FIG. 5 illustrates one embodiment of the loudspeaker model using a third order Volterra expansion;

FIG. 6 is a data flow diagram illustrating computation of one embodiment of the nonlinear invertible system;

FIG. 7 illustrates an embodiment for the invertible nonlinear model showing a Hammerstein system consisting of a memoryless polynomial nonlinearity followed by a linear system;

FIG. 8 illustrates an embodiment for the invertible nonlinear model showing a Wiener system consisting of a linear system followed by a memoryless polynomial nonlinearity;

FIG. 9 illustrates an embodiment where the signal source is an analog source;

FIG. 10 is a block diagram of an alternate embodiment of a loudspeaker equalization system;

FIG. 11 is a block diagram of another alternate embodiment of a loudspeaker equalization system;

FIG. 12 illustrates the derivation of the Hammerstein model; and

FIG. 13 is a flow diagram of a process for performing the precompensation.

DETAILED DESCRIPTION OF THE PRESENT INVENTION

A method and an apparatus for improving the sound quality from small loudspeakers are described. Techniques are provided for compensating for a loudspeaker's distortions and enhancing the perceptual quality of the sound. The techniques disclosed include a frame-based method of compensating for distortions of small loudspeakers at high sound levels to improve the sound quality from these loudspeakers. In one embodiment, these techniques approximate the loudspeaker behavior over given time frames with an invertible nonlinear model, such as, for example, a Hammerstein or a Wiener model. In other words, in one embodiment, a stable exact nonlinear inverse is generated based on approximating the loudspeaker model with an exactly invertible nonlinear system such as a Hammerstein or a Wiener model over given time intervals. The approximate invertible model is then used to compute the predistorted signal over the frame and to drive the loudspeaker. The result is a stable exact predistortion filter that improves the perceptual quality. Thus, embodiments of the present invention combine the advantages of an exact nonlinear inverse with guaranteed stability.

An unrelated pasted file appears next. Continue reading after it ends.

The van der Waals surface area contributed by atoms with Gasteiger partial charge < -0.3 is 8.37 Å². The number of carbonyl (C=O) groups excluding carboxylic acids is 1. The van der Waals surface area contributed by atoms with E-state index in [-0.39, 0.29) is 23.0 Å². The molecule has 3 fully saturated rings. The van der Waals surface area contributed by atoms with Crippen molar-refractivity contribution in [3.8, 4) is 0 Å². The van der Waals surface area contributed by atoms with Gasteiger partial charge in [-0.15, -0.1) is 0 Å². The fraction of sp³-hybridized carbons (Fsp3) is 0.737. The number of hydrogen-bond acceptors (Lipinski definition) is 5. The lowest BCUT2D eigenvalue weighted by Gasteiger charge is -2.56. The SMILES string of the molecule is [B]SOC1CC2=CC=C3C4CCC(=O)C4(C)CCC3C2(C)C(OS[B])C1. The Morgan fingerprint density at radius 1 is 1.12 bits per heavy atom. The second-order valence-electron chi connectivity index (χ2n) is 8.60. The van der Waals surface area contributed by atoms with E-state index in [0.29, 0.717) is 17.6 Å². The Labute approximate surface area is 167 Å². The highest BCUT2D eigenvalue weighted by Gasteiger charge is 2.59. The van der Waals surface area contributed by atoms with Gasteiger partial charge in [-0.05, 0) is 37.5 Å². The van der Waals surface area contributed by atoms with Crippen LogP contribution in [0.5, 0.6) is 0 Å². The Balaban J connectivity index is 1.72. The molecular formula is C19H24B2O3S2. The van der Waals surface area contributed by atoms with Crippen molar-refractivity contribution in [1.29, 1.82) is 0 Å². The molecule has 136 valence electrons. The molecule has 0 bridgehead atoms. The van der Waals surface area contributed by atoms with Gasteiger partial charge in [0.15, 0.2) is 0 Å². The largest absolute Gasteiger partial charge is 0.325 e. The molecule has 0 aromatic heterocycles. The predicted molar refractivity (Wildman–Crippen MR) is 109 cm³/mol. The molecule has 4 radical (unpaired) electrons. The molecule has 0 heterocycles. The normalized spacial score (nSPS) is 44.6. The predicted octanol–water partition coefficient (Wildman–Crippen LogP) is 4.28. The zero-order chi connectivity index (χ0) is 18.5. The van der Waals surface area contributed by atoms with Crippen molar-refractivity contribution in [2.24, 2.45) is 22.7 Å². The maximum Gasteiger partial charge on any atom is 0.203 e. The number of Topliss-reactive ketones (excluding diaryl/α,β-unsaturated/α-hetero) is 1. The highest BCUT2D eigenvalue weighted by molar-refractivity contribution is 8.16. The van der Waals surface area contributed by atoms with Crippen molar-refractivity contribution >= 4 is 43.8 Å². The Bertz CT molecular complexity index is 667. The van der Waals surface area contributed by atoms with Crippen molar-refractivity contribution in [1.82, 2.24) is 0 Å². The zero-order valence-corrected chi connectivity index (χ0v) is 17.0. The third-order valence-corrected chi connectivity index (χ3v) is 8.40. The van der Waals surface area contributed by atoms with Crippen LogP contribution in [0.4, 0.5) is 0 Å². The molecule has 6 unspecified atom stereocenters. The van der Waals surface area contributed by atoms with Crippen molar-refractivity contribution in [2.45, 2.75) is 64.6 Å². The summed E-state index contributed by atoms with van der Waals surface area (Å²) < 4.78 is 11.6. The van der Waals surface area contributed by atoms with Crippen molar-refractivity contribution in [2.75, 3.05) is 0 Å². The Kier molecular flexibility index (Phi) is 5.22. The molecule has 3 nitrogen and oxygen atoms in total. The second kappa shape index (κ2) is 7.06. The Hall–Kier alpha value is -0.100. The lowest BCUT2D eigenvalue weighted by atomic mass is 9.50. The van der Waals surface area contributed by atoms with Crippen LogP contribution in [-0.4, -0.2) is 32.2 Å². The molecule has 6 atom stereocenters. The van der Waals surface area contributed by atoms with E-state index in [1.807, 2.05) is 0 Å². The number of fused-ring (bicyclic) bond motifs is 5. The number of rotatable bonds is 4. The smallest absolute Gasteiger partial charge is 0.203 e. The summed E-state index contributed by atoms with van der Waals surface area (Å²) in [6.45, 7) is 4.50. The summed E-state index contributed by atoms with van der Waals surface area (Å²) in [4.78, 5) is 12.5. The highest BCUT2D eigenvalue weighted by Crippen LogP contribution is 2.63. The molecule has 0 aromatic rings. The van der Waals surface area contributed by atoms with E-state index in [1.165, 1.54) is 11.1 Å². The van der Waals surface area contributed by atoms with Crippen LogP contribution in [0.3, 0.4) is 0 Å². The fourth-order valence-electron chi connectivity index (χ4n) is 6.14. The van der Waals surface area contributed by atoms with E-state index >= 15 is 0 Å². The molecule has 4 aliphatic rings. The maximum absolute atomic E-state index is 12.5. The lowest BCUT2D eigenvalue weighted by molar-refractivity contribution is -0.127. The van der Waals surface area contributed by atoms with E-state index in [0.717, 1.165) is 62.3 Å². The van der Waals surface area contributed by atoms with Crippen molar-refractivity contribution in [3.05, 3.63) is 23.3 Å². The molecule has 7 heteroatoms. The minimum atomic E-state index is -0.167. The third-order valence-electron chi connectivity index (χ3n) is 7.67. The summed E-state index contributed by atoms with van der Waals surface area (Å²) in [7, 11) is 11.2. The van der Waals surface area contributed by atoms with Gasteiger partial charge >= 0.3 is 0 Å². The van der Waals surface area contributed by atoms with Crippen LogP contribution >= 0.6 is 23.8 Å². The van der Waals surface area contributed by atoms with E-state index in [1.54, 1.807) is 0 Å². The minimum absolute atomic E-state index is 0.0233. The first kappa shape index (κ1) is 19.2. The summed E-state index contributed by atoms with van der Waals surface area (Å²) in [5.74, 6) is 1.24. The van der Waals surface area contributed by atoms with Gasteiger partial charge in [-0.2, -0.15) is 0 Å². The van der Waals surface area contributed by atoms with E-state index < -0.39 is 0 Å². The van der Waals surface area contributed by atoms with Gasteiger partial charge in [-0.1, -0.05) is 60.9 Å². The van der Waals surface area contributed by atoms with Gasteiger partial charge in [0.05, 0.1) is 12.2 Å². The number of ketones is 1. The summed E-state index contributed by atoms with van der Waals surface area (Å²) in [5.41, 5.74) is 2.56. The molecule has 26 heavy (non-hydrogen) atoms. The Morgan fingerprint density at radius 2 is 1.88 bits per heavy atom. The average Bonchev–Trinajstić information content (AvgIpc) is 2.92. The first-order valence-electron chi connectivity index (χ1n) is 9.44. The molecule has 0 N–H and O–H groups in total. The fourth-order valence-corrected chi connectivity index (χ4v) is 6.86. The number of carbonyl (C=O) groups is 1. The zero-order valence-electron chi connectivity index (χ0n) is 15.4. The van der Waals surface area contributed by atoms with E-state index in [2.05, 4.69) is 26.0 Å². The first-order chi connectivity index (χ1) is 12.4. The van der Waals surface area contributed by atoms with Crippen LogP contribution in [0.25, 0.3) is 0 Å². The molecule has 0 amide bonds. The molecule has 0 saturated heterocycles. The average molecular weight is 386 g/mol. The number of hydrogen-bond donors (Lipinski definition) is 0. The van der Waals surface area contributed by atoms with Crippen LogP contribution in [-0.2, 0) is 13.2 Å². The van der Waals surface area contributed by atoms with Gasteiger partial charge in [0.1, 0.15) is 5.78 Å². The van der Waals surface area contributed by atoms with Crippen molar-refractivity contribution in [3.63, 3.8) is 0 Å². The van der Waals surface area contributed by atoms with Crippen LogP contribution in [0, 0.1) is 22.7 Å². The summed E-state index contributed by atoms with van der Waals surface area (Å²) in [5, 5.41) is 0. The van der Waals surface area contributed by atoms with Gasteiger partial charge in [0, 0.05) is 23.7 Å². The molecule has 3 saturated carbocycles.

In the following description, numerous details are set forth to provide a more thorough explanation of the present invention. It will be apparent, however, to one skilled in the art, that the present invention may be practiced without these specific details. In other instances, well-known structures and devices are shown in block diagram form, rather than in detail, in order to avoid obscuring the present invention.

Some portions of the detailed descriptions that follow are presented in terms of algorithms and symbolic representations of operations on data bits within a computer memory. These algorithmic descriptions and representations are the means used by those skilled in the data processing arts to most effectively convey the substance of their work to others skilled in the art. An algorithm is here, and generally, conceived to be a self-consistent sequence of steps leading to a desired result. The steps are those requiring physical manipulations of physical quantities. Usually, though not necessarily, these quantities take the form of electrical or magnetic signals capable of being stored, transferred, combined, compared, and otherwise manipulated. It has proven convenient at times, principally for reasons of common usage, to refer to these signals as bits, values, elements, symbols, characters, terms, numbers, or the like.

It should be borne in mind, however, that all of these and similar terms are to be associated with the appropriate physical quantities and are merely convenient labels applied to these quantities. Unless specifically stated otherwise as apparent from the following discussion, it is appreciated that throughout the description, discussions utilizing terms such as “processing” or “computing” or “calculating” or “determining” or “displaying” or the like, refer to the action and processes of a computer system, or similar electronic computing device, that manipulates and transforms data represented as physical (electronic) quantities within the computer system's registers and memories into other data similarly represented as physical quantities within the computer system memories or registers or other such information storage, transmission or display devices.